For the case of the A30P mutation, the previously reported lower affinity of this variant for lipid membranes (16, 48,–50) is evident in our data at higher protein-to-lipid ratios, where a distance distribution characteristic of unbound protein was observed (Fig. 9). At lower protein concentrations, longer distances characteristic of the extended helix state were observed, but with a significantly broader distribution than for the WT and the other two mutants (Fig. 9), confirming that the A30P mutant retains the ability to bind to form the extended helix conformation, but suggesting a greater degree of flexibility or disorder than for the other protein variants. The fact that the control measurement of distances between sites 50 and 72 yielded very similar results for the A30P mutant as for all the other αS variants (similar maximal distances and distribution widths), suggests that regions of the protein distant from the A30P mutation site are unaffected by the mutation. Instead, the additional flexibility implied by the data might result from more local structural perturbations. These could be confined to the immediate vicinity of the mutation site. Indeed, previous studies of this mutation in the broken helix conformation revealed increased disorder primarily confined to the vicinity of the mutation (48). However, subsequent studies (76) revealed that the effects of the A30P mutation in the broken helix state extended through the entire linker region between the two helices. Thus, it is possible that this mutation decreases the stability of the linker region in the extended helix state as well, leading to an increased flexibility and the broader distance distributions observed. Alternately, an increased population of free protein could contribute additional distances to the observed distribution beyond those already observed for WT and other mutant proteins. Although it is not possible to rule out any of these (or other) possibilities at present, some of our data for the A30P mutant at different SDS concentrations, as well as newly reported FRET data (74) suggest, as discussed above, that this mutation may decrease the propensity of the protein to adopt the extended helix state, supporting a model in which one of its effects may indeed be to influence the stability of the linker region structure.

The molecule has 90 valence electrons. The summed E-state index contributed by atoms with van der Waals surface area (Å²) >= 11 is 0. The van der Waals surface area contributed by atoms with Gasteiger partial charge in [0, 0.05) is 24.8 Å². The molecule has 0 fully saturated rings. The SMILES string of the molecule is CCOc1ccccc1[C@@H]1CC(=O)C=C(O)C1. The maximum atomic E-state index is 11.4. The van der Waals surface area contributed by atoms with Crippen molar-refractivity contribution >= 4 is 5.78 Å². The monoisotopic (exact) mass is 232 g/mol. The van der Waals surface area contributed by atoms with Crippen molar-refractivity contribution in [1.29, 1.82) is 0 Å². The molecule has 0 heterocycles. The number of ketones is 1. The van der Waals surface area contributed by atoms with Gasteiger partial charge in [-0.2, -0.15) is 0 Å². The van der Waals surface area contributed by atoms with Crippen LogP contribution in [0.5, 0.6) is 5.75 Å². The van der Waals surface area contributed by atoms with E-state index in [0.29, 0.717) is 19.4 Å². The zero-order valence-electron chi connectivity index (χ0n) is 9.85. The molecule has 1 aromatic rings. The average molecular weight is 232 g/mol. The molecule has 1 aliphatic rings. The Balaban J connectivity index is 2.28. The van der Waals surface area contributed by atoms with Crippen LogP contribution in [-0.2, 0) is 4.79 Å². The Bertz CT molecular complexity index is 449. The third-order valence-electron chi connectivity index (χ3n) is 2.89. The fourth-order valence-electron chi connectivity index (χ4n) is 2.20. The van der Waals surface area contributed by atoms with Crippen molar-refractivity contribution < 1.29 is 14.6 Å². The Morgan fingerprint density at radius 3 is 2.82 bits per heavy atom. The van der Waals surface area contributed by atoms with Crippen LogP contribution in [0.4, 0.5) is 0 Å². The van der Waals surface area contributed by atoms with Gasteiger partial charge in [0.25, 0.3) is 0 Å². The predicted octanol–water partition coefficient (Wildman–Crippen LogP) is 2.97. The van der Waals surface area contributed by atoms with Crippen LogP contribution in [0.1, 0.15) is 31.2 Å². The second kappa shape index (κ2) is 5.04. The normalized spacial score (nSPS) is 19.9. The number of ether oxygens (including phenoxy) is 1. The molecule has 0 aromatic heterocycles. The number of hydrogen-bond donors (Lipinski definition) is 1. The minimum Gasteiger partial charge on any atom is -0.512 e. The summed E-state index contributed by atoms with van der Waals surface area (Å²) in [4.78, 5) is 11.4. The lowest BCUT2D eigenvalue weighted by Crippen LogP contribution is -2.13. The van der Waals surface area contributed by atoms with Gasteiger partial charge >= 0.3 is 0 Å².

*This work was supported, in whole or in part, by National Institutes of Health Grants AG019391 and AG025440 (to D. E.) from the NIA and NCRR P41-RR016242 and NIBIB EB03150 (to J. H. F.), the Irma T. Hirschl Foundation, and a gift from Herbert and Ann Siegel (to D. E.).
3The abbreviations used are: